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# lecture7 - Definitions Ambiguity and vagueness in ordinary...

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Definitions Ambiguity and vagueness in ordinary language can impede clear thinking and reasoning, and lends to some problems in logic. A word is ambiguous if it has more than one meaning. e.g. ‘bank’ can mean ‘financial institution’ and ‘river bank’. A word is vague if it admits of borderline cases : cases in which it neither clearly applies nor clearly does not apply. e.g. ‘bald’, ‘rich’, ‘mountain’, ‘person’.

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Problems with vagueness In fact, vagueness (in this technical sense) leads to notorious paradoxes. 1) Homer Simpson has two hairs on his head and is bald 2) If HS has n hairs on his head and is bald, then if HS had n+1 hairs on his head, HS is bald. So, 3) If HS has 3 hairs on his head then he is bald. But given (2) and (3), 4) If HS has 4 hairs on his head then he is bald. And we can repeat this line of reasoning as many times as we like. So we’ll end up with: If HS has 100,000,000 hairs on his head then he is bald. But this is obviously false.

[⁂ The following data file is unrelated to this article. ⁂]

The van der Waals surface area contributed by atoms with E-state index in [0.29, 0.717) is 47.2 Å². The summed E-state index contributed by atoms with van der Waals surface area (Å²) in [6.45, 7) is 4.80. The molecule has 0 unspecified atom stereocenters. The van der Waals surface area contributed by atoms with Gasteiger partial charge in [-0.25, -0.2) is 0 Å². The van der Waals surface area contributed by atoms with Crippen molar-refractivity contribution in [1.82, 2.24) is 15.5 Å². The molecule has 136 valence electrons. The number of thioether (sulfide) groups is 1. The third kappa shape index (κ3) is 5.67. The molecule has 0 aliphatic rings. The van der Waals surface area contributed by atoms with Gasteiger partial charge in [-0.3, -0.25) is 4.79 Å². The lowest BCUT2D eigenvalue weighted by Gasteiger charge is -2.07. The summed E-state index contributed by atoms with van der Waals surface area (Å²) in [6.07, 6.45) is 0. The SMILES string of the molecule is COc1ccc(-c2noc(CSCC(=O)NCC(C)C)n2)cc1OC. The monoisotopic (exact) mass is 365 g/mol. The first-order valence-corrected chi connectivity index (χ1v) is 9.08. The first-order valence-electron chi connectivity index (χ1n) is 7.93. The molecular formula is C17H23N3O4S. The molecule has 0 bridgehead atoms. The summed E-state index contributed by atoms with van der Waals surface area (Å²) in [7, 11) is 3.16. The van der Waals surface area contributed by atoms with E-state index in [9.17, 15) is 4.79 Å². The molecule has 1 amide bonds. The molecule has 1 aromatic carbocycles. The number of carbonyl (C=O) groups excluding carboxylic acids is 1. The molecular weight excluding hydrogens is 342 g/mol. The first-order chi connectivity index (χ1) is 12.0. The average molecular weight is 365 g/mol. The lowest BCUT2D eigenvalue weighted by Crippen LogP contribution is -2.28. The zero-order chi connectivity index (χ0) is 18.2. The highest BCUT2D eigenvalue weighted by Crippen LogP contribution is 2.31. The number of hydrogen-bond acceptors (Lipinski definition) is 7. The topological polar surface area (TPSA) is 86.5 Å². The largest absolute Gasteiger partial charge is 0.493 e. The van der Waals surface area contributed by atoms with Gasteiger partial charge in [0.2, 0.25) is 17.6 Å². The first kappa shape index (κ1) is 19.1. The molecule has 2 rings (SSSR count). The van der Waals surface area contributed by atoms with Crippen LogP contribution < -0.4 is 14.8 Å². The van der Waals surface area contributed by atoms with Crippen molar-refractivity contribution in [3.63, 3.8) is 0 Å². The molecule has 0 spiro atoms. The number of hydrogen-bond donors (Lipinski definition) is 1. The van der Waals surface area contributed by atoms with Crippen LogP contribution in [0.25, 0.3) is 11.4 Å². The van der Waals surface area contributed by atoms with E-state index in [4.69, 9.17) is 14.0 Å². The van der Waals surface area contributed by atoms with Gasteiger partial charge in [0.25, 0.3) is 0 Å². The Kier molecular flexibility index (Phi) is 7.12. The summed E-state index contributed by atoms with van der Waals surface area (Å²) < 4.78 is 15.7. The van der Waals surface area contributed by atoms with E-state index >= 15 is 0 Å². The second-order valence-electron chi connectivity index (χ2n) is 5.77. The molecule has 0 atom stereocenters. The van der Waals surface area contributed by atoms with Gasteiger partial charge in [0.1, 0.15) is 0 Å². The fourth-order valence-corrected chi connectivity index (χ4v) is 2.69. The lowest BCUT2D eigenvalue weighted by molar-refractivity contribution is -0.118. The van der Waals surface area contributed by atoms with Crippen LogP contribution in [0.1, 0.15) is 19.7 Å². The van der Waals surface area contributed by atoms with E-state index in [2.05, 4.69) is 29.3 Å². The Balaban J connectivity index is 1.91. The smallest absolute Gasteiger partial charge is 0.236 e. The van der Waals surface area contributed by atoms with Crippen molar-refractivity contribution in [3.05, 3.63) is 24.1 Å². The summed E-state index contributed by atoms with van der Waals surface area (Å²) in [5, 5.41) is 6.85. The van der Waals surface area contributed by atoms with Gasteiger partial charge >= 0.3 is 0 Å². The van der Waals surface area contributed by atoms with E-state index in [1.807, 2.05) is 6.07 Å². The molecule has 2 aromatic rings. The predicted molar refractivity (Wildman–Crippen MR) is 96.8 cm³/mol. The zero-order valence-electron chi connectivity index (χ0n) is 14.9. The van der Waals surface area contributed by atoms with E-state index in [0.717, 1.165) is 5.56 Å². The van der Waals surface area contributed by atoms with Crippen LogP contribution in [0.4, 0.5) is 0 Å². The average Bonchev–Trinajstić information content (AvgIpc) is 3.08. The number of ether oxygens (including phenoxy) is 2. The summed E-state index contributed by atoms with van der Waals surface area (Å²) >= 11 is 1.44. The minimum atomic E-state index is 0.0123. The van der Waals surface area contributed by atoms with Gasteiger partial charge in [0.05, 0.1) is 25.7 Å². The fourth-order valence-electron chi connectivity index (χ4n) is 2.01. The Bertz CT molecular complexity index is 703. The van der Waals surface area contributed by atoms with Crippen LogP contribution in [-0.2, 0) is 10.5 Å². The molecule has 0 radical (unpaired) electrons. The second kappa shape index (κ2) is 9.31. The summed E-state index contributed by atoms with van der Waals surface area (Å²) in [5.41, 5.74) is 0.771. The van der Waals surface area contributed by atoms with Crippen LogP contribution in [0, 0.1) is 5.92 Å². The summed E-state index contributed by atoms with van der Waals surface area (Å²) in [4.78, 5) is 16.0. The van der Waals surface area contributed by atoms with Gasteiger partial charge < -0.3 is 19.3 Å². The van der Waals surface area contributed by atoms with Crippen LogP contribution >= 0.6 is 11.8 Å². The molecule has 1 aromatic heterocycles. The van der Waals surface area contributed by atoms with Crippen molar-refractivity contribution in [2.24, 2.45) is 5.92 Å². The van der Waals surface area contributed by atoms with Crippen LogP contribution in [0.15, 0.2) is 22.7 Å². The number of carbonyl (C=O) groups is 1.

Definitions Clarity about the meanings of our terms helps to clear up some of this ambiguity and vagueness. This is where definitions come in. Definitions give the meaning of a word or phrase (term). But there are different ways of doing this and so different types of definition. Two ways of defining a term: (1) Give its extension : the set of things to which it applies. (2) Give its intension : the properties a thing must have to be included in the term’s extension. Ex. the extension of ‘Phil 3 TA’ is: Jon and Dan . the intension is something like: person who holds Phil 3 sections, grades work, etc

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Extensional definitions Two types of extensional definition: (1) Ostensive definition: that’s a graduate student; that’s a table, that’s the ocean, etc. (2) Verbal definition: ‘Baltic state’ means Estonia, Latvia or
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lecture7 - Definitions Ambiguity and vagueness in ordinary...

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